I was eager to hear Mr. Starkey’s YouTube talk on on academic freedom because I know he was wrongfully censored, but I must say, his talk was disappointing. As a philosophy professor, I am compelled to offer a rebuttal against Mr. Starkey’s implied strawman argument at the center of this talk. It regards this reality thing. Or more precisely, what academics actually teach about truth and reality.
I don’t have an “expensive, fashionable education,” only a mere PhD from a non-Oxbridge English university. But in my education, and 20-odd years of teaching at the university level, I have seldom run into people who have the views you impute to the “interesting young man.” These people do exist, I grant, but they tend to not be well read or well educated, and it is disingenuous to blame higher education for their ignorance.
There is no broad denial of objective reality within philosophy, the academic field in which I am qualified. There is a healthy skepticism of people claiming to have absolute, certain knowledge of objective reality. When philosophers talk about “relativism” it is in terms of how perspectives color our experiences and experiences color our perceptions. It seems quite bizarre to deny that those two realities are true.
When philosophers such as David Hume or William James criticize the concept of truth, they are critiquing the notion that truths are handed down to us by God such as in divine-command ethics, and condemning the notion that anyone can be so smug in their assertions they consider themselves to be above questioning. Philosophers also differentiate between objective truths and social truths, the distinction being that the latter change over time, a fact that would be absurd to deny.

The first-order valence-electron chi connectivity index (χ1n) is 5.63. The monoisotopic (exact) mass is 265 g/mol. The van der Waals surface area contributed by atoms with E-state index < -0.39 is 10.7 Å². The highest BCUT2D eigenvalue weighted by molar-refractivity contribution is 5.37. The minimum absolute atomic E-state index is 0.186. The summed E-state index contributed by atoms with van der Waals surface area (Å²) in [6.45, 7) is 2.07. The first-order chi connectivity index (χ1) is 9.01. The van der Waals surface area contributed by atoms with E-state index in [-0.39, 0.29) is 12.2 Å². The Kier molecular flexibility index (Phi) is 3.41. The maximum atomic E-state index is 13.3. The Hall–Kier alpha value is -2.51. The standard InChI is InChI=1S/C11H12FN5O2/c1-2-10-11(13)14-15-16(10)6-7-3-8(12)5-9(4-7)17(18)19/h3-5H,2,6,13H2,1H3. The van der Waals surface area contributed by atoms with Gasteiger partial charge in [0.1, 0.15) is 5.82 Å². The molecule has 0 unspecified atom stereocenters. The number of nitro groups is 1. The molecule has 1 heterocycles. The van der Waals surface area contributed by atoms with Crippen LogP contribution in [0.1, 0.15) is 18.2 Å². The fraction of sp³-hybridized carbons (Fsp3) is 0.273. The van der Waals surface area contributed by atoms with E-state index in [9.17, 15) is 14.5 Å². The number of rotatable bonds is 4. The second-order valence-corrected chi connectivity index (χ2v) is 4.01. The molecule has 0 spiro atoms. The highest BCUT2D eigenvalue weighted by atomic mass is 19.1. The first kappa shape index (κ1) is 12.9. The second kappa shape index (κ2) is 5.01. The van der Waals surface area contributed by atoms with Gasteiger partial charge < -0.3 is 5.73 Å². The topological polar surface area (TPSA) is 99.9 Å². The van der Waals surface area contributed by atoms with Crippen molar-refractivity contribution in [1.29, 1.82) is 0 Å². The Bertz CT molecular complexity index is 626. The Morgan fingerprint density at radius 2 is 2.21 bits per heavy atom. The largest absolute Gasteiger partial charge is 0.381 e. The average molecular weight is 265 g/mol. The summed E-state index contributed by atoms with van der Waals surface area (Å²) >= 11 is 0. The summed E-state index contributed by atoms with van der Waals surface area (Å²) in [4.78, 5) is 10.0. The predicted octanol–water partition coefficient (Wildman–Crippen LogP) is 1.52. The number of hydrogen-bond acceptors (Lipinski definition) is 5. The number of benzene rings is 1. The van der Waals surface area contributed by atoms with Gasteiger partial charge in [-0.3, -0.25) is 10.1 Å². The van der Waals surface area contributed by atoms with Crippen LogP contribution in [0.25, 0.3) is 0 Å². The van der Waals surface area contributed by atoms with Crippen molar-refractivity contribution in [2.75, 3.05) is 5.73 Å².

The problem philosophers frequently point to is when people speak and act on their perspectives, pretending that those perspectives are objective realities. I refer to proclamations such as “homosexuals are perverted pedophiles,” and “those who voted for Brexit are fascists.” We can easily think of many more such proclamations from all sides and perspectives.
In short, in philosophy and academia in general, there isn’t a push for relativism, there is a rejection of dogmatic judgments. Philosophers like John Dewey and Jürgen Habermas call for dialogue—coming together, communicating, and working together to discover what is true. Strangely, it is that call for dialogue that is frequently the target of dogmatic people who want to limit academic freedom. They want us educators to be limited to only teaching a particular set of perspectives a dogmatic truths. They use the epithet of “relativism” as a stalking horse, when their actual intent is to stop us from affirming the reality that students can and should apply to critical thinking to everything they read and hear, and especially to what they think.
Thus, the appeal to reality from the feminist author you mention is not as surprising as you imply. Aside from a few French writers who took the wrong lessons from 1968 and Nietzsche on one of his grumpy days, no one denies reality.